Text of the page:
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Arthur Lubin

Arthur Lubin

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Also Known As: Died: May 12, 1995
Born: July 25, 1898 Cause of Death: stroke
Birth Place: Los Angeles, California, USA Profession: director, actor

Biography CLOSE THE FULL BIOGRAPHY

Best known as the creator of the sitcom "Mister Ed," Arthur Lubin grew up near the hub of the burgeoning film medium. He first broke into the industry as an actor in silent films in 1924. He appeared in films over the next five years before making the leap to director in 1934 with "A Successful Failure." Then, he created his own film and music studio, Lubin Studios, and steadily built his reputation as a director. By the '40s, he was directing a number of Abbott and Costello comedy movies including, "Buck Privates," "In the Navy," and "Hold That Ghost." In 1943, he directed his biggest box office success, the horror classic, "Phantom of the Opera." In the '50s, Lubin directed a number of films featuring "Francis the Talking Mule." He brought the concept to television in 1958 with the show about a talking horse named "Mister Ed." After the series' successful eight-year run, Lubin continued working in television until he retired in 1981. He lived out the rest of his days with his life partner, Frank Burford. Lubin died age 96.

Best known as the creator of the sitcom "Mister Ed," Arthur Lubin grew up near the hub of the burgeoning film medium. He first broke into the industry as an actor in silent films in 1924. He appeared in films over the next five years before making the leap to director in 1934 with "A Successful Failure." Then, he created his own film and music studio, Lubin Studios, and steadily built his reputation as a director. By the '40s, he was directing a number of Abbott and Costello comedy movies including, "Buck Privates," "In the Navy," and "Hold That Ghost." In 1943, he directed his biggest box office success, the horror classic, "Phantom of the Opera." In the '50s, Lubin directed a number of films featuring "Francis the Talking Mule." He brought the concept to television in 1958 with the show about a talking horse named "Mister Ed." After the series' successful eight-year run, Lubin continued working in television until he retired in 1981. He lived out the rest of his days with his life partner, Frank Burford. Lubin died age 96.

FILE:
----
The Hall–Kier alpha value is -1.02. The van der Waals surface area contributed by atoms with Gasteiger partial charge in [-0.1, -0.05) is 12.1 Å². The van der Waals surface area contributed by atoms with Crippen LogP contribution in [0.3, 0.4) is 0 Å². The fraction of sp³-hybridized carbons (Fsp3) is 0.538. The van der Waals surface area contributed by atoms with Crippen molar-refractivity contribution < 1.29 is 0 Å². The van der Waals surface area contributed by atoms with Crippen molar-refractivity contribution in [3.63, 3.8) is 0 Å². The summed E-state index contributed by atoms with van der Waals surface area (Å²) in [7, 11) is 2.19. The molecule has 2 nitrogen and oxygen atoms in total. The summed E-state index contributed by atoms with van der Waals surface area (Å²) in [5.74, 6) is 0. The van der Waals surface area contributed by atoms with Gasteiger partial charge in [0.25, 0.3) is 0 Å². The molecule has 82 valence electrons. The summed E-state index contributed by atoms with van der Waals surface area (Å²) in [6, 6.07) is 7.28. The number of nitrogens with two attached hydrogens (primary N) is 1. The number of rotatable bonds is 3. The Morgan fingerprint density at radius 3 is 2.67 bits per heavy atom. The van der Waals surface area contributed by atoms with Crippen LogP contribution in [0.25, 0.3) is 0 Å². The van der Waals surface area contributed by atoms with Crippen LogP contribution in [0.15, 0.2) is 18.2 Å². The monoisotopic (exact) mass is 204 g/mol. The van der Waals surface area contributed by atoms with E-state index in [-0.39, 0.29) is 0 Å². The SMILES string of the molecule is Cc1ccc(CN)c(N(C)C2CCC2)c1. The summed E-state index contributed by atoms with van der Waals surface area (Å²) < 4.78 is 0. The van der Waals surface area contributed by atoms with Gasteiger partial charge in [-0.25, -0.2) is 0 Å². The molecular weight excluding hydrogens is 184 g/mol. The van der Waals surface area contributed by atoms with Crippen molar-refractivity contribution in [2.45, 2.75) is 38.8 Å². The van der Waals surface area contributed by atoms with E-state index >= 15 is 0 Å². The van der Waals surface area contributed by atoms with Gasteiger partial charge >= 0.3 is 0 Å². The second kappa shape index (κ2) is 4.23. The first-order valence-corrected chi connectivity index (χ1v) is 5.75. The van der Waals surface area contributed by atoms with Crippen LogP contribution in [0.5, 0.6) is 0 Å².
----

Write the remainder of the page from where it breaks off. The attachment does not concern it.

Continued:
Filmographyclose complete filmography

DIRECTOR:

1.
  Rain for a Dusty Summer (1972) Director
2.
  Hold On! (1966) Director
3.
4.
  The Thief of Baghdad (1961) Director
5.
  Escapade in Japan (1957) Director
6.
7.
  Star of India (1956) Director
8.
  Francis in the Navy (1955) Director
9.
  Footsteps in the Fog (1955) Director
10.
  Lady Godiva of Coventry (1955) Director

CAST: (feature film)

1.
 Times Square (1929) Russ Glover/Benjamin Lederwitski
2.
 Eyes of the Underworld (1929) Gang leader
3.
 The Bushranger (1928) Arthur
4.
 Afraid To Love (1927) Rafael
5.
 Bardelys the Magnificent (1926) King Louis XIII
6.
 Millionaires (1926) Lew
7.
 His People (1925) Morris Cominsky [grown]
8.
VIEW THE FULL FILMOGRAPHY

Education

Carnegie Institute of Technology: Pittsburgh , Pennsylvania - 1922

Notes

"I never considered myself a great director. I consider myself a good director, a director that produces because I am not temperamental. I do not have fits of anger and tear my hair. I get along well with actors and the production department." --Arthur Lubin in an oral history at the Academy of Motion Picture Arts and Sciences' Margaret Herrick Library, quoted in "Behind the Screen: How Gays and Lesbians Shaped Hollywood 1910-1969" by William J. Mann.

Companions close complete companion listing

wife:
Helen Lubin.
companion:
Frank Burford.

Family close complete family listing

father:
William Lubovsky. Peddler. Polish; emigrated to USA in 1889 and changed surname to Lubin.

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